Empirical Direction in Design and Analysis

By Norman H. Anderson | Go to book overview
Save to active project

PREFACE
Everyone recognizes the need to go beyond the significance test, especially to assess size and importance of effects. Unfortunately, most of the popular statistical indexes for assessing size and importance of effects not only fail to illuminate but actually obscure the data. This is not surprising since size and importance usually need to be assessed in empirical, extrastatistical terms. This issue is discussed in Section 18.1 on size and importance and continued in Section 18.3 on curve shape.One useful way to go beyond the significance test is with the mean-plus-confidence interval. Section 18.2 presents this approach to analysis of contrasts designed to test specific effects.Section 18.4 takes up the following seven topics.
1. Concept of Validity. This section relates the discussion of validity begun in Section 1.2 to two major positions, one from test theory, one from quasi-experimental design. Neither position suffices for experimental analysis.
2. Multivariate Analysis of Variance. Multivariate analysis of variance is a needed tool to handle multiple different measures on each subject. For common repeated measures designs, however, ɛ-adjusted Anova is generally preferable.
3. Partial Analysis. Valuable simplification of multi-factor design can be obtained by using extrastatistical knowledge systems to strike out most of the high-way statistical interaction residuals.
4. Pooling. Pooling interaction terms with error is sometimes appropriate when done a priori, but only in exceptional circumstances when done post hoc.
5. Regression Artifact. The ubiquitous, insidious regression artifact needs to be understood by everyone; see especially the Exercises.
6. Multiplication Model for Repeated Measures. With repeated measures variables, transformation of the data has a twofold potential benefit: Transformation can increase the size of the effect and also decrease the error term.
7. General Linear Model. All most of us need to know about the general linear model in 1 ½ easy pages.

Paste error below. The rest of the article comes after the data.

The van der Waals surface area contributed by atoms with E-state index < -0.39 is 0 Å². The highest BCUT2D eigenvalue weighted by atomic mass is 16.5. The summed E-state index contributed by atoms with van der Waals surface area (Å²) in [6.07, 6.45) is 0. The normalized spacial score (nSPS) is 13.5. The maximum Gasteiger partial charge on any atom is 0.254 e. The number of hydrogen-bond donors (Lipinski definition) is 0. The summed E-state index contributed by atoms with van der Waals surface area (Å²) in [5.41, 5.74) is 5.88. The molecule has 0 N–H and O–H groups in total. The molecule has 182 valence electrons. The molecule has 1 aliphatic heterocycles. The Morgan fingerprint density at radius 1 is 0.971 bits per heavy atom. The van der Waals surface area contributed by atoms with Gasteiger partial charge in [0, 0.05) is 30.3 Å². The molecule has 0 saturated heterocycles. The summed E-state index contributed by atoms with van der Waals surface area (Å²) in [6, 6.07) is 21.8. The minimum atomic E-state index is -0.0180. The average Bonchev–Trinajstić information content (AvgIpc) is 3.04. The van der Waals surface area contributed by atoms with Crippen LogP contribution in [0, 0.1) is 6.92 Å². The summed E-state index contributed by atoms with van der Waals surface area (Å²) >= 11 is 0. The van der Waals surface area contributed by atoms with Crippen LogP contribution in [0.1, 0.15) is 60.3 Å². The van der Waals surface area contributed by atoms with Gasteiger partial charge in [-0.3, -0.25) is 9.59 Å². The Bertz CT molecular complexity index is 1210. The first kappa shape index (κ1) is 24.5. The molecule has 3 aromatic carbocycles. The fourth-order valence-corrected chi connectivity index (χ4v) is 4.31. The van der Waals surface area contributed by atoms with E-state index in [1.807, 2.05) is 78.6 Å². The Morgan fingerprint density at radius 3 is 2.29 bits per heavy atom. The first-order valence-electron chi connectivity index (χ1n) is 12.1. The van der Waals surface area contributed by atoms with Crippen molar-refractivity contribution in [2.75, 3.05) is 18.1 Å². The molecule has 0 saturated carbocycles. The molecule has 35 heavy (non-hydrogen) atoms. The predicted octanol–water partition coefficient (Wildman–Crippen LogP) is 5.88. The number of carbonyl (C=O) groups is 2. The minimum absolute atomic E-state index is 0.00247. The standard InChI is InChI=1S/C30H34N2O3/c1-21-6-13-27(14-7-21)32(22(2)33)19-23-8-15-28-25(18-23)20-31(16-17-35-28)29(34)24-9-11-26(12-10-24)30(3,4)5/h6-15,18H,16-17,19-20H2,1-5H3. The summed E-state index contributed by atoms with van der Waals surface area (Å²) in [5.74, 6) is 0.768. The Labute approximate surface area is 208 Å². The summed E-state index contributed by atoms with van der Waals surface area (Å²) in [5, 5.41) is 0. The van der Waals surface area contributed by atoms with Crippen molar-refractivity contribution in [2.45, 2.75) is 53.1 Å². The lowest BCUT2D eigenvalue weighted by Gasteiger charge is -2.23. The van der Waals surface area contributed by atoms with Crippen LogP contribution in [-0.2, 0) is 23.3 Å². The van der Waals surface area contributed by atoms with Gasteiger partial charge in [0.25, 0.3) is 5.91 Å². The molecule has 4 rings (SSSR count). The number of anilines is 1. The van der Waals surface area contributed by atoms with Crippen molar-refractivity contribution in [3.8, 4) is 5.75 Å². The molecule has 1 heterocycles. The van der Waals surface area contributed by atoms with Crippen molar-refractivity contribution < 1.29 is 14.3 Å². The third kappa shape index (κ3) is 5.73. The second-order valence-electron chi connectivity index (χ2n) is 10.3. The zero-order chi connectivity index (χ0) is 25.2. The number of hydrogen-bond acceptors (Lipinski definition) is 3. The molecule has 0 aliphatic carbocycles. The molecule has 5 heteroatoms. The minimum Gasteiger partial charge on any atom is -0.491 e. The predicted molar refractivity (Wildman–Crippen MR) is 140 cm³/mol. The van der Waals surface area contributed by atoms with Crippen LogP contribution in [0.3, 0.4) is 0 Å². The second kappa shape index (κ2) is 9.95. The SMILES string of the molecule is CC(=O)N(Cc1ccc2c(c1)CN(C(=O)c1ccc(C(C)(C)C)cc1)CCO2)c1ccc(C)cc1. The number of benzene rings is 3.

-550-

Notes for this page

Add a new note
If you are trying to select text to create highlights or citations, remember that you must now click or tap on the first word, and then click or tap on the last word.
One moment ...
Project items

Items saved from this book

This book has been saved
Highlights (0)
Some of your highlights are legacy items.

Highlights saved before July 30, 2012 will not be displayed on their respective source pages.

You can easily re-create the highlights by opening the book page or article, selecting the text, and clicking “Highlight.”

Citations (0)
Some of your citations are legacy items.

Any citation created before July 30, 2012 will labeled as a “Cited page.” New citations will be saved as cited passages, pages or articles.

We also added the ability to view new citations from your projects or the book or article where you created them.

Notes (0)
Bookmarks (0)

You have no saved items from this book

Project items include:
  • Saved book/article
  • Highlights
  • Quotes/citations
  • Notes
  • Bookmarks
Notes
Cite this page

Cited page

Style
Citations are available only to our active members.
Sign up now to cite pages or passages in MLA, APA and Chicago citation styles.

(Einhorn, 1992, p. 25)

(Einhorn 25)

1

1. Lois J. Einhorn, Abraham Lincoln, the Orator: Penetrating the Lincoln Legend (Westport, CT: Greenwood Press, 1992), 25, http://www.questia.com/read/27419298.

Cited page

Bookmark this page
Empirical Direction in Design and Analysis
Table of contents

Table of contents

Settings

Settings

Typeface
Text size Smaller Larger
Search within

Search within this book

Look up

Look up a word

  • Dictionary
  • Thesaurus
Please submit a word or phrase above.
Print this page

Print this page

Why can't I print more than one page at a time?

While we understand printed pages are helpful to our users, this limitation is necessary to help protect our publishers' copyrighted material and prevent its unlawful distribution. We are sorry for any inconvenience.
Full screen
/ 864

matching results for page

Cited passage

Style
Citations are available only to our active members.
Sign up now to cite pages or passages in MLA, APA and Chicago citation styles.

"Portraying himself as an honest, ordinary person helped Lincoln identify with his audiences." (Einhorn, 1992, p. 25).

"Portraying himself as an honest, ordinary person helped Lincoln identify with his audiences." (Einhorn 25)

"Portraying himself as an honest, ordinary person helped Lincoln identify with his audiences."1

1. Lois J. Einhorn, Abraham Lincoln, the Orator: Penetrating the Lincoln Legend (Westport, CT: Greenwood Press, 1992), 25, http://www.questia.com/read/27419298.

Cited passage

Welcome to the new Questia Reader

The Questia Reader has been updated to provide you with an even better online reading experience.  It is now 100% Responsive, which means you can read our books and articles on any sized device you wish.  All of your favorite tools like notes, highlights, and citations are still here, but the way you select text has been updated to be easier to use, especially on touchscreen devices.  Here's how:

1. Click or tap the first word you want to select.
2. Click or tap the last word you want to select.

OK, got it!

Thanks for trying Questia!

Please continue trying out our research tools, but please note, full functionality is available only to our active members.

Your work will be lost once you leave this Web page.

For full access in an ad-free environment, sign up now for a FREE, 1-day trial.

Already a member? Log in now.